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SPE 3633 Behavior Management Chapter 1

by: Brittney Busse

SPE 3633 Behavior Management Chapter 1 SPE 3633

Marketplace > University of Texas at San Antonio > Special Education > SPE 3633 > SPE 3633 Behavior Management Chapter 1
Brittney Busse
GPA 3.8
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About this Document

Chapter one notes taken from book.
Clssrm & Behav Mgmt-Stud w/Dis
Stephanie Curtis
Class Notes
classroom, Management, Special Education




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This 8 page Class Notes was uploaded by Brittney Busse on Thursday August 25, 2016. The Class Notes belongs to SPE 3633 at University of Texas at San Antonio taught by Stephanie Curtis in Fall 2016. Since its upload, it has received 11 views. For similar materials see Clssrm & Behav Mgmt-Stud w/Dis in Special Education at University of Texas at San Antonio.

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Date Created: 08/25/16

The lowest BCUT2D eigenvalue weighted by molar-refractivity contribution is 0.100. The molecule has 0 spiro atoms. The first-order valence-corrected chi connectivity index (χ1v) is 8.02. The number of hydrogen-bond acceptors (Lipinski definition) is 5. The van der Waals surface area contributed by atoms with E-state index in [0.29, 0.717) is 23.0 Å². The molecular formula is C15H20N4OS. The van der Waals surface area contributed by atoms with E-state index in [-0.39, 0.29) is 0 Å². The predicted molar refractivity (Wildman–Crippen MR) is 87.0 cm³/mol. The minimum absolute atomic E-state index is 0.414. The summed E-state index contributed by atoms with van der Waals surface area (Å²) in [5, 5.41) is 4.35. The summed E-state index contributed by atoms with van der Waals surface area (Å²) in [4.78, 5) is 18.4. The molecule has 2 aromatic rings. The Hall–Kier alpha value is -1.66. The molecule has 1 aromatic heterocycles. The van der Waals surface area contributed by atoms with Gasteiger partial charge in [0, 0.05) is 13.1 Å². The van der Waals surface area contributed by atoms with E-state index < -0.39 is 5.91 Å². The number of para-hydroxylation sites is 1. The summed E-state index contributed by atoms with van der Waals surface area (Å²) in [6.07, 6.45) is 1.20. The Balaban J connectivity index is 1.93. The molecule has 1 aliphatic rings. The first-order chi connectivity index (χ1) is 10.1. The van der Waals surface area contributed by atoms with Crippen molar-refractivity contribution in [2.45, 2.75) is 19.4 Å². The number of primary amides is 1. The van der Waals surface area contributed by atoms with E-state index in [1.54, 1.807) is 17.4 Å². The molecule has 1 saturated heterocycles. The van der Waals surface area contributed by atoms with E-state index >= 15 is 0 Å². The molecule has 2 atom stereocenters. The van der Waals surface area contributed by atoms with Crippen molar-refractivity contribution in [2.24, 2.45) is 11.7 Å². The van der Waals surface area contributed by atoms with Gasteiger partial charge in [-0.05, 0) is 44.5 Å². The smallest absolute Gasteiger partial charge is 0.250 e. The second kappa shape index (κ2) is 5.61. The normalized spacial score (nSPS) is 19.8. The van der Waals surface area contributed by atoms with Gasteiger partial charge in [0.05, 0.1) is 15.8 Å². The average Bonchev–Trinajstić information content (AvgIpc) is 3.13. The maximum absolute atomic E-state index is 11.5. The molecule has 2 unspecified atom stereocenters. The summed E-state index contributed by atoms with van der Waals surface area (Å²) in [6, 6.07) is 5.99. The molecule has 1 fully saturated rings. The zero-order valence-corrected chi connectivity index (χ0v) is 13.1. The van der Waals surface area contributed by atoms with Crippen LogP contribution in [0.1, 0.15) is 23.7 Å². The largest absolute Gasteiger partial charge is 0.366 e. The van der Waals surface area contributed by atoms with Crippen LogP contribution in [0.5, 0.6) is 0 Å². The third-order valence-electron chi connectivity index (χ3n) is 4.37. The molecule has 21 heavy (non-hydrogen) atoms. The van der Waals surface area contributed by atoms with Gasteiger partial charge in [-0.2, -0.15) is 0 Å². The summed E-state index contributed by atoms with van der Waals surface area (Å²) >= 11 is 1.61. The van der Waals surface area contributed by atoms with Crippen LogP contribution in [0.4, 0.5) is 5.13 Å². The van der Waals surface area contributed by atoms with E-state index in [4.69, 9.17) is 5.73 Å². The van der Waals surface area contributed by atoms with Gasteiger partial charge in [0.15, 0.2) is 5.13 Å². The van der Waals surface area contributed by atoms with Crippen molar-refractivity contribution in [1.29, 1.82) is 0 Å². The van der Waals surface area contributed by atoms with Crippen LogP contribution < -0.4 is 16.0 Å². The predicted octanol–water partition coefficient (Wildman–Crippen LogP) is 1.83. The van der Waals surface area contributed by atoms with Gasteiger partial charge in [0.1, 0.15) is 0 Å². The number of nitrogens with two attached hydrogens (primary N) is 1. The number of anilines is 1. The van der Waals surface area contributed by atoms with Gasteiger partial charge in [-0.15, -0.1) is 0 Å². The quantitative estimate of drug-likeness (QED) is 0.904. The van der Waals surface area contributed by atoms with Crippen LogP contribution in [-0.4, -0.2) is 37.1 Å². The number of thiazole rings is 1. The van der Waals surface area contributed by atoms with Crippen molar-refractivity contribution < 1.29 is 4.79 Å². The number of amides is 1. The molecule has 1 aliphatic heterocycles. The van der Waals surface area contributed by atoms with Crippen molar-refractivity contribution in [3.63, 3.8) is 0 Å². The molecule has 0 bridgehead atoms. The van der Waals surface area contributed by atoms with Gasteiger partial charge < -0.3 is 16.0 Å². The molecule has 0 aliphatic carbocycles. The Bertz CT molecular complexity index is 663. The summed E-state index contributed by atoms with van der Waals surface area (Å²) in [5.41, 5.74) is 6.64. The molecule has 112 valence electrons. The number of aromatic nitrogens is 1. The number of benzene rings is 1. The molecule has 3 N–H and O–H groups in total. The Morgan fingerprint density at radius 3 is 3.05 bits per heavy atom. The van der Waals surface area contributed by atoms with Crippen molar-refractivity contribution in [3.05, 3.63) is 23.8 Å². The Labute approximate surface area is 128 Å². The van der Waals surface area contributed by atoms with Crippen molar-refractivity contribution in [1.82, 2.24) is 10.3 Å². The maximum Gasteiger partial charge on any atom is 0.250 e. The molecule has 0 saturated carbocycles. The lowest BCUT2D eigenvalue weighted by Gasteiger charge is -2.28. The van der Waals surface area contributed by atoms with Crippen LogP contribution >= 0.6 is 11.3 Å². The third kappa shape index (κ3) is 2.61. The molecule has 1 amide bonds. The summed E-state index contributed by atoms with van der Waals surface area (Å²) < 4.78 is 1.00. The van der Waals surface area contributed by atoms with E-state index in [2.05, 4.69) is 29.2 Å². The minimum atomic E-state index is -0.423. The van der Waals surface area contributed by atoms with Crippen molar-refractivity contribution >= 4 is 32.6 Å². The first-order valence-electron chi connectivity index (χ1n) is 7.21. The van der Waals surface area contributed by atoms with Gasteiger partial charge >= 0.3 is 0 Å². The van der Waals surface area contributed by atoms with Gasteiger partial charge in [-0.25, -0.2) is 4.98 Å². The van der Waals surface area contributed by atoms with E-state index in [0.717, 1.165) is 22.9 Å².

Thursday, September 1, 2016 Chapter 1 Behavior Management - What is discipline? - Teaching others right from wrong - Punishment can be discipline, but discipline is not a punishment. - What is behavior management? - Precautionary methods or a way to respond to behavior problems to ensure they do not happen again in the future. Teaching Difficulties - Why is it so difficult for teachers to practice good behavior management? • Lack of training - There is no true answer, no peer reviewed evidence, and they cannot appropriately analyze different programs. • Lack of skills - Greater amount of issues in inner city schools. • Lack of understanding - No universal answer or theory on how to provide behavior management. • Lack of resources - No specific allocations for behavior management resources. Models of Behavior Management - Assertive Discipline - Logical Consequences - Reality Therapy - Love and Logic Thursday, September 1, 2016 - Ginott Model - Kounin Model - Jones Model - Character Education - Behavior Model Assertive Discipline • Positive discipline using conferencing to help teach students how to behave appropriately. • Steps: • Acknowledge that teachers have an effect on behavior. • Be assertive • Have a plan that has effective rules and consequences. • Give instruction on the discipline plan • Make sure to instruct your students to behave responsibly. • Components • Rules • Positive consequences for listening to the rules • Negative consequences for not listening to the rules • Enforce the model • Strengths vs Weaknesses • This helps teach the rules and expectations of what the teacher expects in the classroom. • Typically misuse of consequences and relies much too heavily on threats and warnings. Thursday, September 1, 2016 Logical Consequences • We best learn through our environment and experiences within it. • 3 Types of Consequences • Natural Consequence: Occurs normally within the environment • Arbitrary Consequence: Not aligned with the offense. • Logical Consequence: Connected to the offense. • When given a choice between arbitrary and logical consequences, logical consequences should always be used. • Strengths • Gives the students a choice • This helps the student come to an understanding of their motives. • Weaknesses • Inferences made regarding motivation. • Student centered behavior is the focus. • No guarantee that the right behavior will continue after a logical consequence has been used. • Arbitrary and Logical may overlap because they are both contextual consequences. • Misuse of punishment. Reality Therapy - Gives students the choice on how they want to behave. - Motivation by 5 needs: survival, belonging/love, freedom, fun, and power. - Aid students in making better choices. - Strengths - Teachers play a role in behavior development - Students are more involved in classroom procedures Thursday, September 1, 2016 - Students can find the curriculum fun and exciting - No longer coercing the students as much. - Weaknesses - Difficult to find motivation - More reliant on intrinsic motivations and rewards. Love and Logic - If students feel loved and like they have a choice they tend to be more responsible and care about how the interact in the classroom environment. - There are 3 styles of teaching: Helicopter, drill sergeant, and consultant. - Strengths - Holds students accountable - Able to avoid threats and warnings - Helps to catch behavior early. - Gives a choice which helps leads the students through a problem solving process. - Decreased amount of punishment - More concerned with students feelings, builds a relationship. - Weaknesses - Relies more on intrinsic motivation - Talking it over - No prevention and response programs or guidelines to work through. Ginott Model - Teachers are essential elements in classroom management. - Students pick up on the teachers response to problems and how they handle them. - Teachers should exhibit self-discipline - Teachers should respect students Thursday, September 1, 2016 - Create effective alternatives to punishment - Strengths - Cooperation. - Concerned with feelings. - Respects students. - Positive discipline. - Environment is more inviting. - Weaknesses - Increased self concept may lead to more disruptive behavior. - Praise needs to be specific. - Wrong definition of punishment. Kounin Model - Effective classroom management based on 10 key concepts - Ripple effect - Withitness - Momentum - Smoothness of learning - Group alerts - Student accountability - Overlapping - Satiation - Challenge - Seat work variety and challenge - Strengths - Research supported components Thursday, September 1, 2016 - Withitness (“eyes on the back of your head”) - Weaknesses - Only useful for low level behavior. Jones Model - Teacher centered - Behavior management is in a calm, more controlled manor. - Body language is 90% of effective discipline - Typically uses group based incentive programs - Works well for difficult children, i.e you can use warnings, pulling a card, or a letter home. - Strengths - More aware of how they use their body language. - Remain calm - More preventative - Effective use of incentives - Weaknesses - Punishment based system - Relies heavily on threats and warnings. Best Practices for Behavior Management 1. Identify specific problem and use specific strategies to help that particular student. 2. Modify the environment to decrease the amount of behavioral problems. 3. Actively reinforce social and behavioral skills to replace the problematic ones. 4. Parents, community, and outside personnel should assist in keeping good behavior management. Thursday, September 1, 2016 5. Try to keep consistent with a school wide approach, that way the entire school community can be more positive and inviting. ABA Behavior Model 1. Applied 2. Behavioral 3. Analytic 4. Technological 5. Conceptually Systematic 6. Effective 7. Generality Student Rights - 6 Rights according to ABAI (interventions): - Therapeutic physical and social environment. - Services whose overriding goal is personal welfare. - Treatment from a competent behavior analyst - Functional skills programs available. - Most effective treatment procedures available. - 6 Rights according to ABAI (educational): - Appropriate overall educational context - Appropriate curriculum and objectives - Appropriate student placements - Appropriate instructional methods - Ongoing evaluations - Construct guidelines for success Thursday, September 1, 2016 Ethical Considerations - Issues of control - Rationalization: Everything is under some form of control - Behavior Management Program - Should see significant social change - includes the child, client’s family, and their environment. - Should be cost effective in terms of time, resources, and money.